How many times have you heard somebody [or even yourself] say, “I wish I had asked [insert name of now-deceased family member here] about this!” That’s the family historian’s lament. It’s also sometimes the motivation to seek out far-flung family members to get their stories.
“Getting their stories” is the essential nature of what needs to be done. On the other hand, accuracy is just as important a value as “getting the story.” What’s the best way to accomplish both goals?
Uncle Fred is likely to be put off if you bring a court reporter or a bank of microphones connected to a large tape recorder and start by saying, “State your name for the record, please.” This approach will guarantee in most cases that you won’t get the story!
On the other hand, you may not get the story seated in Uncle Fred’s favorite dark bar, tossing back a few, and trying to write facts down on a cocktail napkin.
I think the “right” approach varies with the family member, although there are some basics that I like to use in every case.
First, I like to conduct the “interview” in a place comfortable for the family member, but where photos or documents may be easily accessible. That rules out the dark tavern! The family member’s home at a quiet and convenient time often works best.
Craig interviews his cousin Sylvia Jones (not pictured) in Kansas City, Missouri, on July 29, 2007. At left is Craig’s aunt, Delorise Gines, in whose kitchen they are seated. [Photo copyright Sherise Diamond. Used with permission].
Let your relative know in advance what questions you’re interested in, so they might think about the subjects and perhaps find documents and photographs that are related.
Ask your questions in a friendly, conversational manner. How do you record the answers, especially if some answers are long narratives? A lot of people are uncomfortable in the presence of a recording device and others get distracted by a listener who’s writing.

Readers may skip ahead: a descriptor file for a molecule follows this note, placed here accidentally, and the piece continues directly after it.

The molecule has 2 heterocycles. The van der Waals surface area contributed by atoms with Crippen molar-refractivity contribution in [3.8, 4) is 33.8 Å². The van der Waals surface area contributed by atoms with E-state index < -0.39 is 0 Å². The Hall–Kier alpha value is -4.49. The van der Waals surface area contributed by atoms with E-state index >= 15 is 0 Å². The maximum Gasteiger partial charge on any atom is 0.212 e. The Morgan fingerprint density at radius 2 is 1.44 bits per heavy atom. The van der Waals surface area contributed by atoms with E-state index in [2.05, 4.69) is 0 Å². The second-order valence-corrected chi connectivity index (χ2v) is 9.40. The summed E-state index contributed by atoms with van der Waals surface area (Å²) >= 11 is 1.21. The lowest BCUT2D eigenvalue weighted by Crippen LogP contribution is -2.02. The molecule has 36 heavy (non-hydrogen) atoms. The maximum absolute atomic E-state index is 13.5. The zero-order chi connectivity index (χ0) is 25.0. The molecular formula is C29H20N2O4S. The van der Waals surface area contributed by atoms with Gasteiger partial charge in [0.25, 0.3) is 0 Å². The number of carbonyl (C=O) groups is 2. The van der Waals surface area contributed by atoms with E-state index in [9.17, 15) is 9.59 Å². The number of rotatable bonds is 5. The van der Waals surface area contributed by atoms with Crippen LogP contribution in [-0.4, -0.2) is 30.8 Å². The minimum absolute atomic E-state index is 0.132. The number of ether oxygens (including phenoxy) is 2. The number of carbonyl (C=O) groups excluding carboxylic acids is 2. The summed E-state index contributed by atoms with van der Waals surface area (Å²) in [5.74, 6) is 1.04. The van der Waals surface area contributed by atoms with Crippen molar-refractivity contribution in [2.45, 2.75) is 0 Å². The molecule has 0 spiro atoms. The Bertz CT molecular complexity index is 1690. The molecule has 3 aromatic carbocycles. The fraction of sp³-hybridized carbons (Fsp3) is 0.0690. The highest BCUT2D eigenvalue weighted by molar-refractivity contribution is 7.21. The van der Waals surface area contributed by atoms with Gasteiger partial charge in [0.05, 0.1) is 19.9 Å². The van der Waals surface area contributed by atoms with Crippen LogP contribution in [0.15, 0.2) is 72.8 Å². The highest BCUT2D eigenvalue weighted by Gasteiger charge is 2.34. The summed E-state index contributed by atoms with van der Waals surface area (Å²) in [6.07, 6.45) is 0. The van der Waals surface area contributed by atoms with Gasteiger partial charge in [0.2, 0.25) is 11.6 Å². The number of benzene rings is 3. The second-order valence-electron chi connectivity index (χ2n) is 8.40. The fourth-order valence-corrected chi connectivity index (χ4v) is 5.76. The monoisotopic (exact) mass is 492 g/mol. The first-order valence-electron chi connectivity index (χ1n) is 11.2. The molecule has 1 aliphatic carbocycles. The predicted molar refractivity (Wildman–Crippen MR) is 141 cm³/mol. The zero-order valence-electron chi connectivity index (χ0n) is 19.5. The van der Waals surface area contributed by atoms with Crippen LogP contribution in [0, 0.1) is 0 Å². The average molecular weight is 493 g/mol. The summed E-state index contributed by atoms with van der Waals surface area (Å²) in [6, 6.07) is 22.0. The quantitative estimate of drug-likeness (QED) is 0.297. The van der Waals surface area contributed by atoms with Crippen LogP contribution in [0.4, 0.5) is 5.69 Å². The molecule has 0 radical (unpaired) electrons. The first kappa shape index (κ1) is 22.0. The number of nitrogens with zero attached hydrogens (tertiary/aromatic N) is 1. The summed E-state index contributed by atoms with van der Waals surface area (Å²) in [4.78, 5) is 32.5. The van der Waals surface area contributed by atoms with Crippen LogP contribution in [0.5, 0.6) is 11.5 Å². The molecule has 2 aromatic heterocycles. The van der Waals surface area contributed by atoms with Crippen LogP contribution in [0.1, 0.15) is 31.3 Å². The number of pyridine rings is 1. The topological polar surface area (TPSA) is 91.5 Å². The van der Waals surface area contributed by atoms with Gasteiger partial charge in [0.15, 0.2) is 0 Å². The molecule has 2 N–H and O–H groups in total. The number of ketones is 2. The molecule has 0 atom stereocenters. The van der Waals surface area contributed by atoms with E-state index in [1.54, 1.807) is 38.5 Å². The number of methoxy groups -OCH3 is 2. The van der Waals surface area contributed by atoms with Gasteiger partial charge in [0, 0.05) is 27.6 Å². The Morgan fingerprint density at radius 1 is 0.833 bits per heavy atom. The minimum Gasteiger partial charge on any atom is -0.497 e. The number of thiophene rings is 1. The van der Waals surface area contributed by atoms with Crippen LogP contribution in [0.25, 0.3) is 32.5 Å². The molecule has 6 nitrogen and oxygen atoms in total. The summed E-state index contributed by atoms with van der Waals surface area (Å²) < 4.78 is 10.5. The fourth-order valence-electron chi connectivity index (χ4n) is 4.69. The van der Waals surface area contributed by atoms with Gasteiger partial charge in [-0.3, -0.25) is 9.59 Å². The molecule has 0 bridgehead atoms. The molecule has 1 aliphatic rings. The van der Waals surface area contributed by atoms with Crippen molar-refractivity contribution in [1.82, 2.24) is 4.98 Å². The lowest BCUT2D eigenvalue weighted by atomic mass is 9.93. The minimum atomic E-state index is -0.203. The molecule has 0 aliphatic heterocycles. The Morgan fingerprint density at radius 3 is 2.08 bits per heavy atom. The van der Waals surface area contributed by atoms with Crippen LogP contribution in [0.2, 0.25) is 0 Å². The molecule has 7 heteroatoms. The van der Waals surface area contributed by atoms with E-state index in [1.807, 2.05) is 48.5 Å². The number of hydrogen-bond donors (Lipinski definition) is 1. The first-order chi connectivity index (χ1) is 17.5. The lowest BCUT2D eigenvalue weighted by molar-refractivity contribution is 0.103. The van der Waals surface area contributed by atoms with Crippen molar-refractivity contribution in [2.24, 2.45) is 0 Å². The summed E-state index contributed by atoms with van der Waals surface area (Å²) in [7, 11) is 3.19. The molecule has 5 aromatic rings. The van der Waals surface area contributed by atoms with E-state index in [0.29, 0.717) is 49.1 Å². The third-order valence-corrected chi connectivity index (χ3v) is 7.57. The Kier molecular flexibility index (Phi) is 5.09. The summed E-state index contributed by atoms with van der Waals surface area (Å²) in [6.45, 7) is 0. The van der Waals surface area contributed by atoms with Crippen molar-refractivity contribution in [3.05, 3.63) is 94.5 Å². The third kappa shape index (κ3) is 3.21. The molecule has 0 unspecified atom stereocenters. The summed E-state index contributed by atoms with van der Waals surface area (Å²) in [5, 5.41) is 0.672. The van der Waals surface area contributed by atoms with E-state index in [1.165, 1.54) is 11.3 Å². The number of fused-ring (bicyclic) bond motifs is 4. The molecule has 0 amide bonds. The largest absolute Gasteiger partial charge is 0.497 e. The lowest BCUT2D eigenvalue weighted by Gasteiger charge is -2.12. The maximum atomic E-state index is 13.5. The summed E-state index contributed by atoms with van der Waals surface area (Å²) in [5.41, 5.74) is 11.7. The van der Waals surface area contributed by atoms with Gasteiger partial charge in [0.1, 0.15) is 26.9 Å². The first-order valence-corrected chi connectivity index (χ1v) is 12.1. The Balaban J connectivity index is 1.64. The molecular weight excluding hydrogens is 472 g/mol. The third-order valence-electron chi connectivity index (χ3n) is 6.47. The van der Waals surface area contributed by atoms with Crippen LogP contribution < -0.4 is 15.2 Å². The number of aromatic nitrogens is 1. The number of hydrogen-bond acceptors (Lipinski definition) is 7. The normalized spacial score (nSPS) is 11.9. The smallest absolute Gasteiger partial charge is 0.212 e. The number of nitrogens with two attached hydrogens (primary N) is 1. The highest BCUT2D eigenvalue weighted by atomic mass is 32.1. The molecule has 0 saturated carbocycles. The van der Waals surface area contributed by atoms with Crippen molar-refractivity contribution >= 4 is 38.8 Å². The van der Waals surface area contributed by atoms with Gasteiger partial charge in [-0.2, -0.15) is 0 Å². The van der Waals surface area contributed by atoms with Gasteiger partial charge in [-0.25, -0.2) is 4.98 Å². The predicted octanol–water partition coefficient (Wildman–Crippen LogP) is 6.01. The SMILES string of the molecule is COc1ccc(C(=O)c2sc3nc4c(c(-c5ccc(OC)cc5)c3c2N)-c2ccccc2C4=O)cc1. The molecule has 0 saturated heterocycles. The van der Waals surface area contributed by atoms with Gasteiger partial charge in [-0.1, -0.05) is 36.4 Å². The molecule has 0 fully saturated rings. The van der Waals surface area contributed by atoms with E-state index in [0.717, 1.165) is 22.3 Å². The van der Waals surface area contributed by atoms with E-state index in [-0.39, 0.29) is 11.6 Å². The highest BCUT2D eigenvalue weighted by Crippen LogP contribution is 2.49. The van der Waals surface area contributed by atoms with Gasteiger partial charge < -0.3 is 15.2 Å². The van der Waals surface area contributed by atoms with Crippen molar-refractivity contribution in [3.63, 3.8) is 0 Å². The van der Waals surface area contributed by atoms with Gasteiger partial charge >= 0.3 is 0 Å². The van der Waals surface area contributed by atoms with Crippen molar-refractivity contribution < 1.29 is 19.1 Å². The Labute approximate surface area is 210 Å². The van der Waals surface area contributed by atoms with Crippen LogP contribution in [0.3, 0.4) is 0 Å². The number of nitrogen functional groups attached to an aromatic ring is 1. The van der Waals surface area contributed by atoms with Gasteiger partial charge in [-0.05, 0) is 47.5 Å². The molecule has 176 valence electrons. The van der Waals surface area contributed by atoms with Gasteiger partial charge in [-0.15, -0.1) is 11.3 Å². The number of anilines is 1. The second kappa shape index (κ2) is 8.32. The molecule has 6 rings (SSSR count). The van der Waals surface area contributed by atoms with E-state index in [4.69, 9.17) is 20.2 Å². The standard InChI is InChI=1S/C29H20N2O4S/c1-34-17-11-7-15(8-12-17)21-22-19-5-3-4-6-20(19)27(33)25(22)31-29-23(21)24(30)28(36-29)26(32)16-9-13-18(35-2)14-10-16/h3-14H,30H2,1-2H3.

Assess in advance how your relative feels about recording devices. Sometimes this can be done simply by asking the relative; other times you may have to ask someone else or come to a conclusion based on what you know about the person.
I often take my laptop with me and before I get down to the actual “interview”, I show my relative some of the work that I’ve previously done. Sometimes I’ll show them a color chart of their ancestry as far as I know it, or sometimes I’ll show them a photograph of an ancestor. These techniques are friendly ways to get folks talking. Since they’ve seen me with the laptop, they’re not surprised when I type notes occasionally while they’re talking.
Many of the best “interviews” take place in very informal circumstances. In Kansas City, for example, I went to a family birthday party at a well-known seafood restaurant. I sat next to a family member with whom I had not spent much time on this trip. He was full of stories that I had not heard. Most of these were a little short on specific dates, but there was enough “meat” to follow up on the specifics later on.
Even an interview that commences informally can transition to a more formal interview at the right time. For example, while looking at a photograph that the family member has produced, the interviewer will want to record certain basic information–now may be the time to get out the digital voice recorder.
I also take my camera and portable scanner with me.
The key issue is to make the family member feel comfortable, respected, and trusting of the interviewer. This means that the family member must perceive that the interviewer is seriously interested and will not belittle or denigrate the family member.
What techniques do you use to “get the story” from family members?
August 8, 2007 Wednesday at 3:03 am